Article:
West Nile, Zika heighten Village’s mosquito sprays
As the weather gets warmer and mosquitos become more prevalent, the Village of Homer Glen is planning to take added precautions to protect people from the diseases these insects carry.
Heather Kokodynsky, assistant village manager for Homer Glen, said officials recently sought a contractual change to the village’s mosquito control program.
“This year we’ve upped the amount of community-wide sprayings,” she said.
Kokodynsky noted that officials recalled having a lot of rain in May 2015, which led them to consider the idea of accounting for an additional fourth spraying. In doing so, the Village took the concerns of residents into account when planning the budget.
Kokodynsky said the Village’s decision to increase its community-wide mosquito sprayings comes into play, in part, because of growing public awareness and concerns regarding Zika and West Nile Virus.
“Our residents like to be out in nature; that’s why they live in Homer Glen,” Kokodynsky said. “A lot of them have ponds in their subdivisions, and because of those retention ponds, you’re going to have more mosquitos.”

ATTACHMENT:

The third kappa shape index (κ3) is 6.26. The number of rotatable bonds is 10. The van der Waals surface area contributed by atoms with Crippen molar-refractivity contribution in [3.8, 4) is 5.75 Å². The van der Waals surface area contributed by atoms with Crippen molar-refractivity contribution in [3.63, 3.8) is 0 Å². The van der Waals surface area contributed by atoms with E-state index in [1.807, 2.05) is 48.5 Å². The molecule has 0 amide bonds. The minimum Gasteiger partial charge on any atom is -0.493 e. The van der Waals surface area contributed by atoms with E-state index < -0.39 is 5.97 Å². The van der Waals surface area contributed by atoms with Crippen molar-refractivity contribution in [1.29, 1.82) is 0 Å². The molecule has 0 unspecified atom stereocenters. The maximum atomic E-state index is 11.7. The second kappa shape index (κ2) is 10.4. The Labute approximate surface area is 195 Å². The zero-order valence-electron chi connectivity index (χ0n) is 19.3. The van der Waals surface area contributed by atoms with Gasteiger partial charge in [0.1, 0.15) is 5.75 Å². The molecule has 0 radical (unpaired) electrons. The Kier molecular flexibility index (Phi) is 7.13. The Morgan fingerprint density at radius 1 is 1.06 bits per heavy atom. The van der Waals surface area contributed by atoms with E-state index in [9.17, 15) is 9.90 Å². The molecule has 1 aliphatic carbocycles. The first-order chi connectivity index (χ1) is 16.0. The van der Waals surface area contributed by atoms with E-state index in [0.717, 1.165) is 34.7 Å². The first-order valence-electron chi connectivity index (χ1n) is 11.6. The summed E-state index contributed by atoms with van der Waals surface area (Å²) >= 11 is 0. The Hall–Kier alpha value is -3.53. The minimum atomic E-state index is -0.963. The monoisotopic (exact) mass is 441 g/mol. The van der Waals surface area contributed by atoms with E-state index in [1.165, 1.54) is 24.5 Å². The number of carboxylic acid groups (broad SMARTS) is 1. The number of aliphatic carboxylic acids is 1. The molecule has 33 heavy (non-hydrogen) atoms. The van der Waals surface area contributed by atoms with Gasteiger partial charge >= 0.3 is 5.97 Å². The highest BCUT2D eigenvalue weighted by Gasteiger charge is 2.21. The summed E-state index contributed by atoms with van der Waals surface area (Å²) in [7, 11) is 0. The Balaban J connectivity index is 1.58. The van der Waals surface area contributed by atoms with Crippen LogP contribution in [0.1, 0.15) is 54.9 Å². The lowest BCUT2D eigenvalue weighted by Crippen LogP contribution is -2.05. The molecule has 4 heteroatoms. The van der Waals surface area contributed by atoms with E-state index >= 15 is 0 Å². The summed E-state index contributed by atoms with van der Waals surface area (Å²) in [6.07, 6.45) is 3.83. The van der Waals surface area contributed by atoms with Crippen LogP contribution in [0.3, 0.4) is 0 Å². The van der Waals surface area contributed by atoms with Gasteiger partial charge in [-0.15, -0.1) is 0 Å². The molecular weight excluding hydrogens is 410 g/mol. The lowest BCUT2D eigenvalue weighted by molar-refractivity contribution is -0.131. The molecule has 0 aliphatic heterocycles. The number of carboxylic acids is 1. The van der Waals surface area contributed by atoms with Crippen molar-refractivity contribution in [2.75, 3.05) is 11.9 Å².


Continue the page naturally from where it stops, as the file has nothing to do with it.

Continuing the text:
Since 2005, Will County has reported 67 cases of West Nile and two deaths. There haven’t been any instances of West Nile Virus in the county the last two years. To date, there haven’t been any confirmed cases of Zika Virus in Will County.
“There are municipalities that do not provide mosquito spraying services, but due to the fact that we are a community that embraces nature, and our subdivisions reflect that, we provide the service,” Kokodynsky said.
According to the Will County Health Department, there are 12 active species of mosquito in the Homer Glen area.
Kokodynsky said community input is important when it comes to the Village’s mosquito control efforts.
“Usually, what it takes is 10-15 calls within a few days to basically trigger a phone call to Clarke Mosquito,” she said, noting the how the village typically responds.
The Village allotted $50,000 to Clarke Environmental Mosquito Management to pay for the added contractual obligations for mosquito control services. The new work—if the Village opts to use the fourth spraying—will add about $12,000 to the agreement formed last year.
Clarke Environmental Mosquito Management, according to the contract, will send out helicopters and trucks with anti-mosquito traps and spray ultra low-volume cold aerosol mosquito treatment, covering all streets in the community.
“The ultimate goal is to make sure that our residents are receiving the best possible services,” Kokodynski said.